But then the weekend hits and it feels so much like the weekdays. Only there are less emails. And, suddenly, you realize you've already done everything you needed to do this week. Where weekends used to be a catch-all, now it's dropped time. And the courses I've taken, the books I've read, the planning I've gotten done--none of it happens fast enough or feel productive enough. The world, for the first time, lacks purpose. The hours hold less meaning.
I try to enjoy it while I can, knowing this--like everything--is fleeting. I have a hand-full of gratitudes that are as consistent as the days of the week (Jordan, exercise, mom, wedding plans, tea) and something, every day, that grounds me.
I take a deep breath and listen to the old brag of my heart. I am, I am, I am.
Even though the days all look the same, rolling from one to another like far-away waves, they don’t all f e e l the same. Some days I get up early and work up a sweat. Then, pink-faced and ready for the day, I work on recipes or a course online or sit down and journal. I read. Do some work, even.
We may even mask-up and go outside to social distance our way through Brooklyn, remembering when passerby would aggressively bump right shoulders and never apologize. You start to miss the abuse of the city. Too docile, now. She’s lost her bite.
But it all feels somewhat productive. I’m grateful for days like this where, even though nothing is normal, I can remember how normal use to feel (the pounding of routine in the balls of my bare feet).
Other days, I can barely convince myself that life beyond the comforter has meaning.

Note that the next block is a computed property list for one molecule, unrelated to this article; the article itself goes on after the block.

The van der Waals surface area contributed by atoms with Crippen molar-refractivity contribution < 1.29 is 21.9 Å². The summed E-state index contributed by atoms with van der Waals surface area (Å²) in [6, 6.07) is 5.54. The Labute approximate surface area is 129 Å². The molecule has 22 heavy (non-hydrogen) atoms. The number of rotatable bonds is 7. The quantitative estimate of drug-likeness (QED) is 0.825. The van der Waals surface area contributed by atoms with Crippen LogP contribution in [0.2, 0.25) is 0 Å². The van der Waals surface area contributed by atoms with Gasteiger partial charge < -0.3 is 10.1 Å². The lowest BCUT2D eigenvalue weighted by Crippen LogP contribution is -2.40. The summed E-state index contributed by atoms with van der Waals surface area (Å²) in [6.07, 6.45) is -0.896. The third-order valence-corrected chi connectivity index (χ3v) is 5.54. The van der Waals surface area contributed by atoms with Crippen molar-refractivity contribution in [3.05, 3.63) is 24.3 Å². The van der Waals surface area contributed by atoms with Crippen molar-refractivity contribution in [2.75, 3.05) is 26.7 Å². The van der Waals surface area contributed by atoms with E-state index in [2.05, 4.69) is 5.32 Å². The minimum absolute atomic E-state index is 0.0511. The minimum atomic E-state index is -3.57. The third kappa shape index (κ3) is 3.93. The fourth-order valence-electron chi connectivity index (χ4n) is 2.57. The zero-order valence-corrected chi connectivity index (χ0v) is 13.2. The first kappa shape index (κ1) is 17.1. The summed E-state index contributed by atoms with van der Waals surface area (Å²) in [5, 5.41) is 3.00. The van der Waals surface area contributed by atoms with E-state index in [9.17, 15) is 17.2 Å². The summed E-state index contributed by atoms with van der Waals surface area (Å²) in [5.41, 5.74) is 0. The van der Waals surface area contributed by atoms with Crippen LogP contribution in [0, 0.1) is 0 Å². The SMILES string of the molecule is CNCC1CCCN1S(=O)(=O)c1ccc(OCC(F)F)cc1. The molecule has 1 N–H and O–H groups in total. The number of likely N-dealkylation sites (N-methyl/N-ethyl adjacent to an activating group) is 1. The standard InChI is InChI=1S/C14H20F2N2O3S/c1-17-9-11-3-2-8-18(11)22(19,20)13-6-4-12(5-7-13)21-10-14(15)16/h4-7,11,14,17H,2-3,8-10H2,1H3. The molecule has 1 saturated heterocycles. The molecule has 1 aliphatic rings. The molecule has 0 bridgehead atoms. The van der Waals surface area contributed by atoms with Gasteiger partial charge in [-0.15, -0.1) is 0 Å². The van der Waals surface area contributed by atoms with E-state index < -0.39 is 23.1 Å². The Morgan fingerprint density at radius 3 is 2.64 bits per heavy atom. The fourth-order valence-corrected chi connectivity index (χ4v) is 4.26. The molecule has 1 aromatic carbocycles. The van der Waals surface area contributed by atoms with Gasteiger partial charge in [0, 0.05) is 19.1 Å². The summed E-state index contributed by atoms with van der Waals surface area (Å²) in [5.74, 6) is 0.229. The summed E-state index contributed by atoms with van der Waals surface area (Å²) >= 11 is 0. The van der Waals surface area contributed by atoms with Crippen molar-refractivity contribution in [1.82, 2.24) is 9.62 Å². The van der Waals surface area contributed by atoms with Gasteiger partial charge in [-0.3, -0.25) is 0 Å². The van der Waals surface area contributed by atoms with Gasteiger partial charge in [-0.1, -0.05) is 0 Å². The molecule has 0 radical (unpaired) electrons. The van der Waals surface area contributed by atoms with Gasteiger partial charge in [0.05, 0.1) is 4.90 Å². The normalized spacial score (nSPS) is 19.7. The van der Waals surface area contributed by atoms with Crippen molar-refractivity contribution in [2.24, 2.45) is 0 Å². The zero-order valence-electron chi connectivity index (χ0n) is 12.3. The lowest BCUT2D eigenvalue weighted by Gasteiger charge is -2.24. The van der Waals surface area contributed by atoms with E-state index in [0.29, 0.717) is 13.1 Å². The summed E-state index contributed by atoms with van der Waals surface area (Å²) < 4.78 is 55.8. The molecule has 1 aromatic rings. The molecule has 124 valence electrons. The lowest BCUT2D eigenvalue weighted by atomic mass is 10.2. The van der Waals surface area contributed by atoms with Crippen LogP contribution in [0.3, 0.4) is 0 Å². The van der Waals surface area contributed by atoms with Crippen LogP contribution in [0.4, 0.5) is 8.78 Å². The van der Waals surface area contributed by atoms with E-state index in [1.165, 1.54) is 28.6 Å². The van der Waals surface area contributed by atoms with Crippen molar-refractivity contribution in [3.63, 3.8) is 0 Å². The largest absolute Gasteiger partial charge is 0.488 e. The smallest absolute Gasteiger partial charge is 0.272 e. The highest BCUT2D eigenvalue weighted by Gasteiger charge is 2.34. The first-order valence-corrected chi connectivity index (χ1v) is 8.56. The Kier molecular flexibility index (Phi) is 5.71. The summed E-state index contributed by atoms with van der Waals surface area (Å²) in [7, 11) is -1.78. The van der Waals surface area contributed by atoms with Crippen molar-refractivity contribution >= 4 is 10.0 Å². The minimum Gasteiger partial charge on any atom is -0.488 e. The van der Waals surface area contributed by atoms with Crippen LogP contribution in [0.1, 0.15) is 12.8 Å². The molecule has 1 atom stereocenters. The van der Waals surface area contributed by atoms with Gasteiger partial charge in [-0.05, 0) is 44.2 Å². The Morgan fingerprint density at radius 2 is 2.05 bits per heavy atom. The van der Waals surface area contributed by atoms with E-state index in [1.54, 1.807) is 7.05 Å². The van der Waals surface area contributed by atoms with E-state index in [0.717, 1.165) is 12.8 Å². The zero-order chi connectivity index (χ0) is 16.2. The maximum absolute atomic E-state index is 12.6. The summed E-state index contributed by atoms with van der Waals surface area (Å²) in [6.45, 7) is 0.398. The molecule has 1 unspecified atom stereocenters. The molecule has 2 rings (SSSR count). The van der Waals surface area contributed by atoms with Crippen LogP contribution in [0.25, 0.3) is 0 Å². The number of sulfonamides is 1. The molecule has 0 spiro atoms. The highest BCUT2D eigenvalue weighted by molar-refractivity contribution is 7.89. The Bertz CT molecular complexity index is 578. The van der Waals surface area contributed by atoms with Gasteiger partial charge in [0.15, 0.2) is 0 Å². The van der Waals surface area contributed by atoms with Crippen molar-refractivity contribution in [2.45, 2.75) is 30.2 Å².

I think about the wasted months and stew in a puddle of my own disappointments; the waters thick from months of rain.
I look ahead to the plans I have made only to unmake (big ones) and can’t see how a made bed or freshly made cinnamon buns will ever make-up for what has been taken away.
I try not to get stuck there. I daydream far enough ahead that the virus won’t catch me. I put on a brave face, like so many of us do, and take a collection of deep breaths.
But some days are easier than others. And I know I’m just having a pity-party and I’m lucky. For health. For home. For all we have.
Hello, everybody. Hope you and your loved ones are healthy and safe. If you want to know some of my random brain-thoughts, when we are allotted too much time for brain-thoughts, please feel free to read along. If not, that’s quite alright. I won’t be offended.
I don’t do my hair or wear make-up but I didn’t really do those things before (when I could help it). I thought I would like this; as a self-professed homebody. I imagined time at home, no-excuses-necessary, would be heaven sent.
I didn’t realize how much of my day required the outside world. How much I would miss my friends, my nightly socializing, walking into a grocery store, brunch at Time Out Market, going into work...the things you take for granted.
It’s almost May. And I remember where I was last almost-May; the things I worried about, the way I spent my days. This is a different world.